After a brief period back home in Port Arthur, Joplin returned to San Francisco in 1966 and became the lead singer for Big Brother and the Holding Company, a “psychedelic rock” band. A major breakthrough took place at the Monterey Pop Festival, one of the first of the large, well-publicized music festivals, in June 1967, where she sang a memorable version of Big Mama Thornton’s “Ball and Chain.”
Berg’s film follows the vicissitudes of Joplin’s professional and personal life. She left Big Brother in 1968 and went out on her own as the leader of her own bands. She continued to use serious drugs. A friend says blithely, “We shot heroin for fun.” She eventually took for Brazil to clean herself up, where she fell in love with an American tourist.
Berg treats Joplin’s life with a great deal of sympathy. The singer, who exuded confidence and bravado on stage, was beset by anxiety and insecurity. She told a Montreal reporter in 1969, “Send me your review. I agonize over all of ’em. Man, I’m really neurotic. I really want people to love me.”
Joplin’s recordings are not generally as good as they could be and she tended, as filmmaker D.A. Pennebaker remarks, to “shout and scream.” It will elicit cries of outrage from some, but, in my opinion, there is very little of the “San Francisco Sound” that stands the test of time: too much self-indulgence, too many drugs, too much self-delusion.
However, anyone who saw Janis Joplin in person, especially in a more intimate space, is not likely to forget it. This writer saw her in concert three times in 1968 and 1969, including on a bill with B.B. King only a few hours after the assassination of Martin Luther King, Jr. in April 1968. I have never from that time to this seen a performer as generous and as giving—and as vulnerable. One almost inevitably fell in love with her.
Her last boyfriend David Niehaus comments in Berg’s film that Janis “could feel everybody else’s pain.” She could not be oblivious, Niehaus explains, to suffering, her singing represents an “entire honesty.”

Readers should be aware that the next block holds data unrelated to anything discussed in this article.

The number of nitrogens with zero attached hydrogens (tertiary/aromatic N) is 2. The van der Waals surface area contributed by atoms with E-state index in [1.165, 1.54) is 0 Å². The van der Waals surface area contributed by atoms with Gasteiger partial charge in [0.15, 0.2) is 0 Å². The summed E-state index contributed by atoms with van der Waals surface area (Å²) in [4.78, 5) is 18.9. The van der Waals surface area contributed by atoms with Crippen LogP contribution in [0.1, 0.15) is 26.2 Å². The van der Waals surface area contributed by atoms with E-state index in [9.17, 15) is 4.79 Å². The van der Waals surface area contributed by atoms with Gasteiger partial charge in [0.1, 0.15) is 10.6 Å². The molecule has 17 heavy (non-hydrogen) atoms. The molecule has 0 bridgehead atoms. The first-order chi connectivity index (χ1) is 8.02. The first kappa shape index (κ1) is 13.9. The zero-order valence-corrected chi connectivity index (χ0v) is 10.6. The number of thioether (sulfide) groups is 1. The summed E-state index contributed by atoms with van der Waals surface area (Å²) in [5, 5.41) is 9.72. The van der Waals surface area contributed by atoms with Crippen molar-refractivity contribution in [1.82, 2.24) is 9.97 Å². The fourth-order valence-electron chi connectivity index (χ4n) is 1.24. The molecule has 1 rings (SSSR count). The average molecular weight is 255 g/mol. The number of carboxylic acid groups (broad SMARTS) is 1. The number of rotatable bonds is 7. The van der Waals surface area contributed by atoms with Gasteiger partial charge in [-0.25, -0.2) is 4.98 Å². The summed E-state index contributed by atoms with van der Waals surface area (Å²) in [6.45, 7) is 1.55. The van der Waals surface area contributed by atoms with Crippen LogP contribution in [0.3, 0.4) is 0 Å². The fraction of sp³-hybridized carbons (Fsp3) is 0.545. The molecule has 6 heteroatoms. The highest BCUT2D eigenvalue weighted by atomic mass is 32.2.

Laura and Michael Joplin, Janis’ younger siblings, participated in the making of Berg’s film and are interviewed in it. They were present at the public screenings in Toronto. Each makes a highly favorable impression. They spoke with considerable affection, four decades or more later, about their elder sister. Laura described Janis’ emotional life as a “roller coaster” from early on. She made clear that her sister hated “racism” (Port Arthur had an active branch of the Ku Klux Klan in the 1950s) and felt strongly about “integration” and “equality.” Footage of Janis’s mother, after her death, reading one of her daughter’s letters, is also very moving.
The final and most apt comment in Little Girl Blue comes from John Lennon, on a talk show following Joplin’s death. Lennon observes that no one is asking the most important question, why people take drugs in the first place. He suggests that it comes from a “problem with society. People can’t live in society without guarding themselves from it.”
Gillian Armstrong’s latest film
Australian film director Gillian Armstrong (My Brilliant Career, High Tide, Oscar and Lucinda) has made an intriguing and original documentary, Women He’s Undressed, about the legendary Hollywood costume designer Orry-Kelly (1897-1964), born Orry George Kelly in Kiama, New South Wales.
Armstrong has actor Darren Gilshenan portray Orry-Kelly in various slightly camp reenactments of episodes from the designer’s life. Sent to Sydney by his parents in 1917 to study banking, Orry-Kelly developed a love for the theater, before emigrating to the US in 1922. He shared an apartment with the future Cary Grant, then Archie Leach, in New York City, where they sold ties together.
Orry-Kelly moved to Hollywood in 1931 and eventually found work at Warner Brothers. In the end, he had 300 film credits, including as costume designer for such films as Juarez, When Tomorrow Comes, The Private Lives of Elizabeth and Essex, The Sea Hawk, The Little Foxes, An American in Paris, Oklahoma!, Auntie Mame, Sweet Bird of Youth, Gypsy and Irma La Douce. During certain periods, he worked on as many as 50 films a year.